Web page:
Thursday, September 20, 2018

Knights of the Dead God

My next book is releasing September 30. Knights of the Dead God is a spin-off/sort-of sequel to my first novel Jack Bloodfist: Fixer and is available for pre-order right now. 

If you've read Fixer you might have a good idea of what to expect, but you might be surprised.  I'm really fond of this little book and really hope others enjoy it as much as I do.

Here's the synopsis:

The half-orc girl, Mikaia Goretusk, has been torn from her home. Her world. Her family. Her only allies are the holy knight, Arthur Shield, once sworn to kill everyone she has ever cared for, and the witch, Hazel Midd.
Arthur struggles with the guilt of being unable to save his god. Hazel seeks desperately for something taken from her. They distrust each other but both are compelled to protect the young girl.
To return her home they must battle angry mobs, hags, and dark wizards. They will seek the aid of the Knights of Saban. The very god that ordered the extermination of her family. But Saban is dead and not all is as it should be in his temple. The knights have enlisted the use of dark magics to rekindle the fear that was once theirs by right.
Mikaia’s road home will be a long one. Will her first step in that journey be the last?

Keep reading for a small scene from the first chapter of the book. If you like what you read, maybe consider pre-ordering? Or at least telling a friend about it.

Arthur Shield doesn’t draw his sword. Just waits. Waits as the armed intruders charge him, their own weapons ready to kill.

The first to reach him swings a spike tipped club, one made by no professional craftsman. By the time the club’s overhead arc reaches its target the old man is not there. He has stepped, gracelessly, aside to allow the weapon free passage through the air.

Arthur grabs the back of the man’s head with one hand and drives it forward into his elbow. There is the crack of breaking cartilage and the sudden coppery scent of blood.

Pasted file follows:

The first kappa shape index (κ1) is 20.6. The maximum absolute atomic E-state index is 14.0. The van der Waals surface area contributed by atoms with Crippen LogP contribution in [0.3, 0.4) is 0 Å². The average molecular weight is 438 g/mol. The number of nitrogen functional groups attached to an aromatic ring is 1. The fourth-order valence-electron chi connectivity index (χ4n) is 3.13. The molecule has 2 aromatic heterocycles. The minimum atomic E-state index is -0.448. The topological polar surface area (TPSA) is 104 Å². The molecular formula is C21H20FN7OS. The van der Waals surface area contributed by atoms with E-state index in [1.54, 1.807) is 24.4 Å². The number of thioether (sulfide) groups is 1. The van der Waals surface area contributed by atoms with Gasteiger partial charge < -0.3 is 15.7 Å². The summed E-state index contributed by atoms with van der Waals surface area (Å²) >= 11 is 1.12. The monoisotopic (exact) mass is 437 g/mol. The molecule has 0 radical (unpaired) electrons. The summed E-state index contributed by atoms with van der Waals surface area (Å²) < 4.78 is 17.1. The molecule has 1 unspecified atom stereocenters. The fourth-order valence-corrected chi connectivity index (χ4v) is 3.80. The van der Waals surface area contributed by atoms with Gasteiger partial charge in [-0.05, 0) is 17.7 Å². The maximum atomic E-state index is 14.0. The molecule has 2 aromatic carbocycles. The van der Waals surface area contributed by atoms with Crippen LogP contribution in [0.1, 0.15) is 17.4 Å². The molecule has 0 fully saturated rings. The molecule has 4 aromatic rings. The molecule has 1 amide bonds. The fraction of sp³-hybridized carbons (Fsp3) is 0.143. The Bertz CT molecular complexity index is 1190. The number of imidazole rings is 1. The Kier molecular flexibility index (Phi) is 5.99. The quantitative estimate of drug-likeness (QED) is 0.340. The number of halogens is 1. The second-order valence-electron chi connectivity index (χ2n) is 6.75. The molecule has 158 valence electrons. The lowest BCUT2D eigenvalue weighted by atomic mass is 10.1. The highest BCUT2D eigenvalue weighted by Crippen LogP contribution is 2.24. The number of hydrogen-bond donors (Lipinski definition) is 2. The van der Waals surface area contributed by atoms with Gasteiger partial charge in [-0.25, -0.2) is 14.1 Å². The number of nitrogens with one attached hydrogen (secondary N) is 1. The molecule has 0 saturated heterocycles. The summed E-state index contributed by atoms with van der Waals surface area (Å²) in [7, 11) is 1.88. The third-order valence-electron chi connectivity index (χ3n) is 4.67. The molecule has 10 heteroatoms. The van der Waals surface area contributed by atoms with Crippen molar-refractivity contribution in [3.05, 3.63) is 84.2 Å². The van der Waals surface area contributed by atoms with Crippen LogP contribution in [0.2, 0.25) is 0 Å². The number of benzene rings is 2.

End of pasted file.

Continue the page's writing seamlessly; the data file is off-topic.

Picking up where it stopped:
As the man stumbles from his injury the old warrior twists a hand in the man’s shirt and jerks him to the side. The man stumbles into one of his comrades, the second attacker’s own notched sword being pulled back just in time. The two tangle and, with just a little help from Shield, they are both on the ground.

Arthur walks past them, sparing enough energy to casually kick the second man in the throat. The sound of angry cries replaced with rasping, choked breaths.

The first man tries to rise, blood from his nose absorbing into the sawdust of the inn floor. He is pushed back to the ground by the body of another of his friends, the woman wailing and grasping at an arm that is bent at an unnatural angle.

Shield dodges more attacks, more cheaply made weapons swung by inexperienced arms. He catches a hand holding a rusty dagger and punches into the wielder’s arm. The weapon is dropped. Arthur catches it with his free hand and drives the point into the attacker’s shoulder before sweeping their feet out from under them.

He is in the midst of them now. Completely surrounded with seemingly no way to move or dodge. But he finds ways. He is an old man. An old man that has spent a lifetime avoiding death. He ducks and dodges, sidesteps and strafes. He catches arms and throws his opponents into each other. He takes advantage of their confidence and inexperience.

As he ducks under a swung staff he scoops a dented pewter mug from a table. The weak foam of heavily watered beer explodes up and out as the mug crumples against the side of a head.

He kicks out a foot with just the right pressure and another pained scream joins the chorus as a kneecap breaks.

He continues this way. Picking up dinnerware or chairs or disarming. Using his hands and feet he breaks noses and arms and legs.

Before very long at all, he stands at the doorway before the elf, Lara, a trail of groaning or crying men and women behind him.

“Now,” he addresses the elf as she stares, eyes wide in shock, “was there something you wished to discuss, madam elf?”

Her lips peel back in a snarl and she is on him, using fists and teeth she attacks. With a feral leap she wraps her legs around his torso and begins to swing.

He manages to get his arms up but her attacks reopen not-yet-healed wounds and blood again soaks into his clothing.

He grimaces and lets out a pained yelp as her teeth dig into the flesh of one hand.

He throws his arms and returns her embrace. With a grunt, he squeezes.

She gasps at the sudden pressure and loosens her own grip on him. He grabs her sides and pushes. Fabric tears as she grasps his shirtsleeves.

Then his forehead finds her nose and her head rocks back. With eyes watering and blood pouring from her destroyed nose she completely loses her grip.

He throws her to the ground.

“Fine. No talk.” He guides a heavy boot into the side of her head and she stops moving.

He studies the blood pouring freely down his arm with a small level of distaste before looking up at the gathered crowd.

“Someone, call your village healer. That one, at least, really needs help.” He points to a man, red faced, struggling to breath.